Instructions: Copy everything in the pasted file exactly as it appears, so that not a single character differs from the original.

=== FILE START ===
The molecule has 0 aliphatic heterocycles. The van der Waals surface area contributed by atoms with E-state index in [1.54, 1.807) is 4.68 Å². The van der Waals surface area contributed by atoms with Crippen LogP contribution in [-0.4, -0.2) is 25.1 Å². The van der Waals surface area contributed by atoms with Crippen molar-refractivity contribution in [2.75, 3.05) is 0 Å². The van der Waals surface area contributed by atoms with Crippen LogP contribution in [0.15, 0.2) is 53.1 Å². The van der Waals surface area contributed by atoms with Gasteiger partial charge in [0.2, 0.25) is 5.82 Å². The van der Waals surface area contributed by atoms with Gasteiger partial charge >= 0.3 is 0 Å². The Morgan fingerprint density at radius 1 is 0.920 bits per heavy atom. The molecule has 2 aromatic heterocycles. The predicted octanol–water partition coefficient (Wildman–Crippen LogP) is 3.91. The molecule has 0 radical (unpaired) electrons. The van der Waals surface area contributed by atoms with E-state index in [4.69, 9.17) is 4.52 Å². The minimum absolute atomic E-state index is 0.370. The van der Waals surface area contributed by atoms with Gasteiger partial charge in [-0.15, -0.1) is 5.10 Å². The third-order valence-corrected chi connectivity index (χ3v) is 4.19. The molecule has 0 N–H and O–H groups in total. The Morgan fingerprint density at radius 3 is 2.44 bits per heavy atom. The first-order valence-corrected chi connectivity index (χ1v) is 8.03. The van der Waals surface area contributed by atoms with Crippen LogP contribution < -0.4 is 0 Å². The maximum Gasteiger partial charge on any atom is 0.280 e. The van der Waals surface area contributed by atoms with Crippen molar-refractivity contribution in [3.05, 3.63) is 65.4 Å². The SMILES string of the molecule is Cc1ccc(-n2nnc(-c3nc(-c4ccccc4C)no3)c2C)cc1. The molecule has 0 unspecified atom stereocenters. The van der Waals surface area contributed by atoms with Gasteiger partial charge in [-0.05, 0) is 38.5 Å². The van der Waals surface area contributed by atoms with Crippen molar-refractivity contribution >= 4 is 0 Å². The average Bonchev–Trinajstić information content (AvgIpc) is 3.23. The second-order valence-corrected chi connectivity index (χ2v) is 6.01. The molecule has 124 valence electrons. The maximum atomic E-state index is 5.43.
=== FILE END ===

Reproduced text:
The molecule has 0 aliphatic heterocycles. The van der Waals surface area contributed by atoms with E-state index in [1.54, 1.807) is 4.68 Å². The van der Waals surface area contributed by atoms with Crippen LogP contribution in [-0.4, -0.2) is 25.1 Å². The van der Waals surface area contributed by atoms with Crippen molar-refractivity contribution in [2.75, 3.05) is 0 Å². The van der Waals surface area contributed by atoms with Crippen LogP contribution in [0.15, 0.2) is 53.1 Å². The van der Waals surface area contributed by atoms with Gasteiger partial charge in [0.2, 0.25) is 5.82 Å². The van der Waals surface area contributed by atoms with Gasteiger partial charge >= 0.3 is 0 Å². The Morgan fingerprint density at radius 1 is 0.920 bits per heavy atom. The molecule has 2 aromatic heterocycles. The predicted octanol–water partition coefficient (Wildman–Crippen LogP) is 3.91. The molecule has 0 radical (unpaired) electrons. The van der Waals surface area contributed by atoms with E-state index in [4.69, 9.17) is 4.52 Å². The minimum absolute atomic E-state index is 0.370. The van der Waals surface area contributed by atoms with Gasteiger partial charge in [-0.15, -0.1) is 5.10 Å². The third-order valence-corrected chi connectivity index (χ3v) is 4.19. The molecule has 0 N–H and O–H groups in total. The Morgan fingerprint density at radius 3 is 2.44 bits per heavy atom. The first-order valence-corrected chi connectivity index (χ1v) is 8.03. The van der Waals surface area contributed by atoms with Crippen LogP contribution < -0.4 is 0 Å². The maximum Gasteiger partial charge on any atom is 0.280 e. The van der Waals surface area contributed by atoms with Crippen molar-refractivity contribution in [3.05, 3.63) is 65.4 Å². The SMILES string of the molecule is Cc1ccc(-n2nnc(-c3nc(-c4ccccc4C)no3)c2C)cc1. The molecule has 0 unspecified atom stereocenters. The van der Waals surface area contributed by atoms with Gasteiger partial charge in [-0.05, 0) is 38.5 Å². The van der Waals surface area contributed by atoms with Crippen molar-refractivity contribution >= 4 is 0 Å². The average Bonchev–Trinajstić information content (AvgIpc) is 3.23. The second-order valence-corrected chi connectivity index (χ2v) is 6.01. The molecule has 124 valence electrons. The maximum atomic E-state index is 5.43.